Patrick C. Keaveny

The Wordy Coder


A Relationship With God | Blog | Life | Musings | Third Culture Life

I can’t think of a good reason to be here.

These were the words that went through my head for the first part of Mass this morning. I said the words and the prayers and made the hand gestures and listened to the priest talk about “understanding the artist,” but I couldn’t tell you if I believed any of it, and I wondered what it was I was even doing there.

So much of this whole thing, me going back to Church, me trying hard to believe in something I can’t ever understand, so much of it is just so ridiculous.

I sat there during the first part of Mass and I hated every second I was there. I hated saying the prayers and pretending to listen so much that I started to remember why I left Church in the first place.

More so than any crisis of faith I had during my work or my experiences of the world, I left Church because I felt like God wasn’t there for me.

I spend so much of my life, so much of the time in my head thinking about why I’m not like everyone else. Why I was thrust into a life I don’t want any part of. Why I’m constantly burdened by thoughts of “I’m just not smart enough,” or “I’m just not committed enough,” or “I’m too different from everyone else,” or “I don’t deserve to live.”

The last one, in particular, is what went through my mind a lot as I was about to leave Church. Roughly two and a half years ago, I was in the midst of my last big failure. A failure that was all I could think about, all I could talk about. I was angry. I was angry at everything and everyone. Why is it that I spend so much of my life trying to be better every day, and yet my ceiling is everyone else’s floor? I had come so far from the troublemaking, angry, violent, and dumb kid I was in early high school, and yet none of my acheivements seemed to matter. I was still dumb. I was still angry. I was still just not good enough, and all of my progress was just me trying to avoid the one, simple, all-encompassing truth: I don’t deserve to live.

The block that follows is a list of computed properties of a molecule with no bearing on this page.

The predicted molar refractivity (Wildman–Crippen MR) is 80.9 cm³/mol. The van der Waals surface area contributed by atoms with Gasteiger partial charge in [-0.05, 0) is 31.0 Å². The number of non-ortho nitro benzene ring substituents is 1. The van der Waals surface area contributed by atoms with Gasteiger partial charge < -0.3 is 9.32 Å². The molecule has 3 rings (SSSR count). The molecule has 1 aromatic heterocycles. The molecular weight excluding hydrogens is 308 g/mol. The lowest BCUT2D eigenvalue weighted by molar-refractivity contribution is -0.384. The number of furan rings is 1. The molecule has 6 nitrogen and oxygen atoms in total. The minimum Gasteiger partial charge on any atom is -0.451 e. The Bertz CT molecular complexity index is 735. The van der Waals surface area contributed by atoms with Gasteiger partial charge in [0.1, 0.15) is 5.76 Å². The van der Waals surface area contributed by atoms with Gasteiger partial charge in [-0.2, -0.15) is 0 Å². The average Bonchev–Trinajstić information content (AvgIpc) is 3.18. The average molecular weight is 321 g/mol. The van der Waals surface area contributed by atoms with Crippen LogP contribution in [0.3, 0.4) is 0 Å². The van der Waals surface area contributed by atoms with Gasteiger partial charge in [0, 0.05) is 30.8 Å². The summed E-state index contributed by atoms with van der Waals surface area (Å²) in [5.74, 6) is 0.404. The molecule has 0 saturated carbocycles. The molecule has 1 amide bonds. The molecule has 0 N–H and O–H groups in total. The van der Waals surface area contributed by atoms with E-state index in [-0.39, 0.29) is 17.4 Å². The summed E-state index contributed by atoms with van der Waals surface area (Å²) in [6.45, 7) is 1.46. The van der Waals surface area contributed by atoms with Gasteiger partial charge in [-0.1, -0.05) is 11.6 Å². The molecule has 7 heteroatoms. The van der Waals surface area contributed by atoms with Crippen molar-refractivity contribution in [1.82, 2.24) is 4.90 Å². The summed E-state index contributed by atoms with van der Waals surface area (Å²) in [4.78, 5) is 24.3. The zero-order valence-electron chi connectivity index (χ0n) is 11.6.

Even today, I’m still angry at everything. I’m jealous of the people who have been able to make this place a home, whereas I still struggle to make friends or just be at peace here. I’m angry at my friends who seem to have such an easier time doing everything that I struggle to do, like study or make friends or talk to girls or give back to the community. I hear about others being so happy with life and friends and I spend my Friday nights drinking alone because I don’t know what else to do with my time.

I’m still that teenager. I’m still angry and dumb and I can’t figure out how to just be at peace. I hate that I’m 25 years old and still dealing with such adolescent and immature problems. I’ve accepted that I’m always going to be different, and I hate that I am. I hate that I can’t just be like everyone else, I hate that I’ve accepted being different. I hate myself and I hate you. I hate God and I hate life. I hate that I hate and I hate it when I don’t hate.

Which, ultimately, is why I don’t belong here, in Church. Church is a place of love, and it’s hypocritical for me to be here since I hate so much. The one thing that separates me from everyone around me in the pews and by the altar is they all have love flowing through them. Love of God, love of families, love of others, or just love of themselves. Whereas I hate.

I’m struggling. I’m struggling just to live, just to keep it all together while I watch others flourish in life and love and friends and careers. I’m down in the dirt, trying to crawl through it while everyone else is basking in the sunlight.

I left Church because coming here I am surrounded by people who could see the light, whereas I’m struggling to keep myself from choking on dirt.